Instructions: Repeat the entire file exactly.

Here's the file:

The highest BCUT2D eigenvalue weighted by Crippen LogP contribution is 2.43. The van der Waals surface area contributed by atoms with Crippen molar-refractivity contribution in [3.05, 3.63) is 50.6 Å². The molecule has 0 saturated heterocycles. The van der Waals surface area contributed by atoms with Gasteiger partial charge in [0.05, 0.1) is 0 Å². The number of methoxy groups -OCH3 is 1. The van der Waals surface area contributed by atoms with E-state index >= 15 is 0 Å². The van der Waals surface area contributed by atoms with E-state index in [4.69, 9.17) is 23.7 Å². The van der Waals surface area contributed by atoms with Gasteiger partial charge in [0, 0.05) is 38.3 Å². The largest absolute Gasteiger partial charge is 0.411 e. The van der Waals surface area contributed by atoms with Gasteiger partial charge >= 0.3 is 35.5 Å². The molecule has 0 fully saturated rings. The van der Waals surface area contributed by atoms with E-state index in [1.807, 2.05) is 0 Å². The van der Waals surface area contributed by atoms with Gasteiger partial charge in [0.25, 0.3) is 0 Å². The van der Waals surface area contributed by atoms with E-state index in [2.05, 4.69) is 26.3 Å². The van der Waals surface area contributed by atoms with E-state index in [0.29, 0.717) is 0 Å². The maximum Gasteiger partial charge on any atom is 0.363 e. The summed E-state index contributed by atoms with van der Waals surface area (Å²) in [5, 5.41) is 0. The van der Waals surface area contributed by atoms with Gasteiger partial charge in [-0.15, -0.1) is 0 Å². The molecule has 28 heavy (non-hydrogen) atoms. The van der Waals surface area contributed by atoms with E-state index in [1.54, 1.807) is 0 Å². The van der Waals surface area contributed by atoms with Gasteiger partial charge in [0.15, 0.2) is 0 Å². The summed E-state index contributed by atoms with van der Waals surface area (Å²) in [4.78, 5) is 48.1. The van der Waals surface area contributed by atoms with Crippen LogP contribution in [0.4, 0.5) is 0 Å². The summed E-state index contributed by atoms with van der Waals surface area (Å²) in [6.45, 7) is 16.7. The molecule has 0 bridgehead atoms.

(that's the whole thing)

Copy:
The highest BCUT2D eigenvalue weighted by Crippen LogP contribution is 2.43. The van der Waals surface area contributed by atoms with Crippen molar-refractivity contribution in [3.05, 3.63) is 50.6 Å². The molecule has 0 saturated heterocycles. The van der Waals surface area contributed by atoms with Gasteiger partial charge in [0.05, 0.1) is 0 Å². The number of methoxy groups -OCH3 is 1. The van der Waals surface area contributed by atoms with E-state index >= 15 is 0 Å². The van der Waals surface area contributed by atoms with E-state index in [4.69, 9.17) is 23.7 Å². The van der Waals surface area contributed by atoms with Gasteiger partial charge in [0, 0.05) is 38.3 Å². The largest absolute Gasteiger partial charge is 0.411 e. The van der Waals surface area contributed by atoms with Gasteiger partial charge >= 0.3 is 35.5 Å². The molecule has 0 fully saturated rings. The van der Waals surface area contributed by atoms with E-state index in [1.807, 2.05) is 0 Å². The van der Waals surface area contributed by atoms with Gasteiger partial charge in [0.25, 0.3) is 0 Å². The van der Waals surface area contributed by atoms with E-state index in [2.05, 4.69) is 26.3 Å². The van der Waals surface area contributed by atoms with E-state index in [0.29, 0.717) is 0 Å². The maximum Gasteiger partial charge on any atom is 0.363 e. The summed E-state index contributed by atoms with van der Waals surface area (Å²) in [5, 5.41) is 0. The van der Waals surface area contributed by atoms with Gasteiger partial charge in [-0.15, -0.1) is 0 Å². The molecule has 28 heavy (non-hydrogen) atoms. The van der Waals surface area contributed by atoms with E-state index in [1.54, 1.807) is 0 Å². The van der Waals surface area contributed by atoms with Gasteiger partial charge in [0.15, 0.2) is 0 Å². The summed E-state index contributed by atoms with van der Waals surface area (Å²) in [4.78, 5) is 48.1. The van der Waals surface area contributed by atoms with Crippen LogP contribution in [0.4, 0.5) is 0 Å². The summed E-state index contributed by atoms with van der Waals surface area (Å²) in [6.45, 7) is 16.7. The molecule has 0 bridgehead atoms.